Fighting Graft-Versus-Host Disease (GvHD)

Finding the “sweet spot” between treatment success and toxicity
Director, Blood and Marrow Transplant Center
Monday, May 14, 2018 - 1:45pm

Graft-versus-host disease (GvHD) is a serious complication that may occur after a patient undergoes a blood or organ transplant. At Roswell Park, patients may receive a transplant of stem cells from blood or bone marrow for treatment of blood cancers such as leukemia, lymphoma, myelodysplastic syndrome, myelofibrosis and other hematological disorders. GvHD can occur in 30% to 60% of patients in which the transplanted stem cells come from a donor, called an allogeneic transplant. The frequency depends on the type of donor and match as well as whether the patient is in remission or not. GvHD can range from mild to severe and life-threatening.

How It Happens

GvHD occurs because the transplanted cells (graft) also contain the donor’s T cells — strong immune cells that attack cells in the patient (host) that they detect as foreign. While a robust immune response is beneficial for fighting bacteria, viruses and cancer, these donor T cells can also view the normal healthy cells of the patient as foreign.

When the healthy cells are attacked, it can result in skin rashes, gastrointestinal disorders and liver problems soon after transplant; this is called acute GvHD. Chronic GvHD is usually defined as GvHD that begins after day 100 post-transplant. About 10% of patients experience severe GvHD. Interestingly, mild GVHD can be a good sign that the transplant will be more successful over the long term. Patients with acute and especially chronic GvHD, are least likely to see their cancer relapse, but we don’t have a spigot for the GvHD where we can shut it off before it becomes severe and threatens the patient’s life. We do have several strategies aimed at decreasing the incidence and severity of GvHD.

Treating GvHD

When GvHD arises, we tamp down on this over-active immune response with corticosteroids and other immune-suppressing drugs, topical steroid creams for skin rashes, and steroid drops for eye symptoms. However, the drugs also pose side effects, such as bone loss and fractures, and weakening the immune system in this way means that the patient faces increased risk for infection. Patients may receive bone-strengthening drugs, medicines to fight off infections and sometimes additional intravenous feeding to maintain strength.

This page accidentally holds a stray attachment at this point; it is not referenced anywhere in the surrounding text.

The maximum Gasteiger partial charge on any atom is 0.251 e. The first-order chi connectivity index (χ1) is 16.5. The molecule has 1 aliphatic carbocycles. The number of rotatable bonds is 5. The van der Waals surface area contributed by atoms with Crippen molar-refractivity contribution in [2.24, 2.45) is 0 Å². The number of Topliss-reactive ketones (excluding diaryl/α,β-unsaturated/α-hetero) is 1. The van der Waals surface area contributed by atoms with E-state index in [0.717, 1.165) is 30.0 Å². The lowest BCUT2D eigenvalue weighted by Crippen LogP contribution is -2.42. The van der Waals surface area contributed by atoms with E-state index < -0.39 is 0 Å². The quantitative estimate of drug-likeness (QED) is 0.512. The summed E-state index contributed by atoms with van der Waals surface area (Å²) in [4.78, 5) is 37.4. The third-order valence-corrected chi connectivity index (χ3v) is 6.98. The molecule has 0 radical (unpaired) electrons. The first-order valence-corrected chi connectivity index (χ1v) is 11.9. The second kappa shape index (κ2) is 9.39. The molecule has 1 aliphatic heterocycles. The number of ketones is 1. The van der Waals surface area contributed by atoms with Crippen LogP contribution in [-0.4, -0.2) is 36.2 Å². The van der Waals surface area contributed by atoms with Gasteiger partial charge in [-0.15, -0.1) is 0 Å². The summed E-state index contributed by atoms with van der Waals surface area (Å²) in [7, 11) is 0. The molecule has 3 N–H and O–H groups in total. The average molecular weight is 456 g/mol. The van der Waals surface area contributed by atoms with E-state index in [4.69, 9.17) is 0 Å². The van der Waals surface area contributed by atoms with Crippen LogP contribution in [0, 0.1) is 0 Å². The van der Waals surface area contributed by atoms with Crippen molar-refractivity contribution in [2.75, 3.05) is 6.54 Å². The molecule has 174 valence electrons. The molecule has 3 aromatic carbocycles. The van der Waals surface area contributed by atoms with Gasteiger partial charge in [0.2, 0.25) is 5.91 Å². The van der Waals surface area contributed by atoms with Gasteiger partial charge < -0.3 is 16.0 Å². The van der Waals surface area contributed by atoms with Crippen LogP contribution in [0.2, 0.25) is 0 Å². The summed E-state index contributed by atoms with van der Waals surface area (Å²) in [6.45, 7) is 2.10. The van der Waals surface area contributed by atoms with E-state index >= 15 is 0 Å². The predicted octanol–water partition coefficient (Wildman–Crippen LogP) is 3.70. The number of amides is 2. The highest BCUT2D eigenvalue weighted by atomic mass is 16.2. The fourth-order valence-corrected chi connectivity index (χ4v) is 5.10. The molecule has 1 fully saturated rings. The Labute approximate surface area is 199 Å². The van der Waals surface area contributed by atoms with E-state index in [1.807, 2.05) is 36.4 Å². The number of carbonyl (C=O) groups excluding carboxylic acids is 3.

At Roswell Park, we offer a technique called photopheresis for patients with chronic GvHD. In photopheresis, the patient’s white blood cells are collected, exposed to a light-sensitizing drug and treated with light therapy to dampen down the T cells, and are sent back into the patient.

In addition, several of our clinical trials are assessing how different approaches to transplant and post-transplant therapy affect the risk for GvHD, as well as new treatments for GvHD.

Preventing GvHD

We face a difficult problem, because factors that decrease GvHD may also decrease the transplant’s anti-cancer effect. When a patient receives a transplant, we use medications to suppress the patient’s immune system to accept the graft, keeping the patient in remission and reducing GvHD. But if we suppress the immune system too much, it can increase the patient’s risk for cancer relapse and/or suffering a life-threatening infection. It’s like Goldilocks and the three bears. We are always trying to get it just right. After a transplant, if the patient remains in remission, we begin to reduce the immune-suppressing drugs, allowing the immune system to eliminate any small amount of cancer and treating GvHD if it emerges.

Donor selection is another example. You might think that an identical twin would be the perfect match for providing donor cells. When the transplant is from an identical twin, there’s no GvHD, but these patients are more likely to see their cancer relapse, as their donor cells don’t attack the underlying cancer. The sweet spot seems to be where we have a good tissue antigen match, but not a completely identical one.

One approach under study is what’s called a half match — for example, where the donor is a parent or a partially tissue-matched brother or sister. Each sibling has a 25% chance of a complete tissue match, a 50% chance of a half match, and a 25% chance of not matching at all. In the past, we would use only a fully tissue-matched donor, but now can use the half-matched sibling, parent or child, depending on the age of the donor and patient.

Research to improve approaches to half-matched transplantation and addressing GvHD is ongoing at Roswell Park. We are examining how to improve safety for transplants from a relative or an unrelated donor, as well as ways to identify which patients face greater risk for GvHD so we may control it better.